Brock celebrates its place in the biosphere with UN flag raising
Published on January 26 2012
Brock University raised a United Nations flag at its St. Catharines campus today to celebrate its geographic location within the Niagara Escarpment Biosphere Reserve.
The United Nations Educational, Scientific and Cultural Organization (UNESCO) designated Ontario's Niagara Escarpment a Biosphere Reserve in February 1990.
The ceremony was co-ordinated by Brock’s newly established Environmental Sustainability Research Centre (ESRC), which was created to pursue transdisciplinary research at the University concerning the environment, sustainability and social-ecological resilience.
The symbolic event strengthens the institution’s commitment to innovative and sustainable research, teaching and service in line with a more active role in UNESCO’s World Biosphere Reserve Network.
Brock is one of only a handful of Canadian universities to be distinctly situated within a UNESCO Biosphere Reserve. The Niagara Escarpment is one of 16 reserves in Canada, and is part of a network of 580 UNESCO biosphere reserves in 114 countries.
“Brock’s location in a World Biosphere Reserve highlights the imperative of reconciling economic and social development with ecosystem integrity,” says Ryan Plummer, director, ESRC. “In response, the ESRC brings together individuals from across Brock University and beyond to engage in the enterprise of sustainability science and embrace UNESCO’s invitation to become a site of excellence.”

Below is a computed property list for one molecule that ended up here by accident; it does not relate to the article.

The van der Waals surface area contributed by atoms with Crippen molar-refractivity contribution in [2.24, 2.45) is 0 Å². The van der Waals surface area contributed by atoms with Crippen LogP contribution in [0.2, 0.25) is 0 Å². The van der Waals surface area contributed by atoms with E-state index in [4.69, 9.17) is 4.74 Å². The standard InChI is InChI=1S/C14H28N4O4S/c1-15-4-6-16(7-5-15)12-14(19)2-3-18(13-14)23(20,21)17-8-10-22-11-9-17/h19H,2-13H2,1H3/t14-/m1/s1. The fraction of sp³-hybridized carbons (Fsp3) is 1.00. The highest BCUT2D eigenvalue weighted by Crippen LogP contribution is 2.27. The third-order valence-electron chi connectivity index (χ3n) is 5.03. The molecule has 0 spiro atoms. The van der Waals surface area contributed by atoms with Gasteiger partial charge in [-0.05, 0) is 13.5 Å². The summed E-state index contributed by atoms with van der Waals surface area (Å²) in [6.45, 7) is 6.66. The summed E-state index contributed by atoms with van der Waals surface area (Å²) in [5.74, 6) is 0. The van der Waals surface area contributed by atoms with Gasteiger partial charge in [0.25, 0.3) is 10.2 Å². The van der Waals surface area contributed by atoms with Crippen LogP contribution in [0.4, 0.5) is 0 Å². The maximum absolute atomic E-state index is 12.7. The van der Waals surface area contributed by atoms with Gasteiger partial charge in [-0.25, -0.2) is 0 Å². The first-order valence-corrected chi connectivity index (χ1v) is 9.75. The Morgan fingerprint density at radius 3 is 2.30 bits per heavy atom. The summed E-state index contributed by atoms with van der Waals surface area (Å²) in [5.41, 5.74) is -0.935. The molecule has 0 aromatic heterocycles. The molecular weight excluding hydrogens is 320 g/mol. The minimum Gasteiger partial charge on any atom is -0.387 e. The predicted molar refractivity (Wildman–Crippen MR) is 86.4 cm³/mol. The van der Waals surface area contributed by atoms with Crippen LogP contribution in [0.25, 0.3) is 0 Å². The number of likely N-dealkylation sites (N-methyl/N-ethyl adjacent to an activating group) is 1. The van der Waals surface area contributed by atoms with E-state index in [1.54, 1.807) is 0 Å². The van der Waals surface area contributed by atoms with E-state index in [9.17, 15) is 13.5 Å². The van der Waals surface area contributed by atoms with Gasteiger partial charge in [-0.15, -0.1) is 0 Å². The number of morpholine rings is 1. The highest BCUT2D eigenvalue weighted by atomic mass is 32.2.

The ESRC will contribute to Brock’s institution-wide efforts to create transdisciplinary spaces by strengthening existing research networks at the institution, and between the University and its local and global communities. It will also help to foster the growth and development of new research partnerships looking at wide-ranging issues under the umbrella of sustainability.
David A. Walden, Secretary-General of the Canadian Commission for UNESCO, welcomed Brock’s willingness to serve as a bridge between research and community action. ‘‘As we approach the conclusion of the United Nations Decade of Education for Sustainable Development (2005-2014), education institutions have a crucial role to play in translating knowledge about sustainability into practical tools and resources.”
The ESRC’s key areas of research include water resources and resilience, environmental governance, climate change and adaptation, social justice and First-Nations equity issues.
“The future of humanity depends on our ability to transcend the often contradictory relationships between economic practices, social progress and the natural environment,” says Thomas Dunk, Dean, Faculty of Social Sciences. “Brock’s location in a UNESCO Biosphere Reserve is strong reminder of our responsibilities as educators and researchers in this regard.”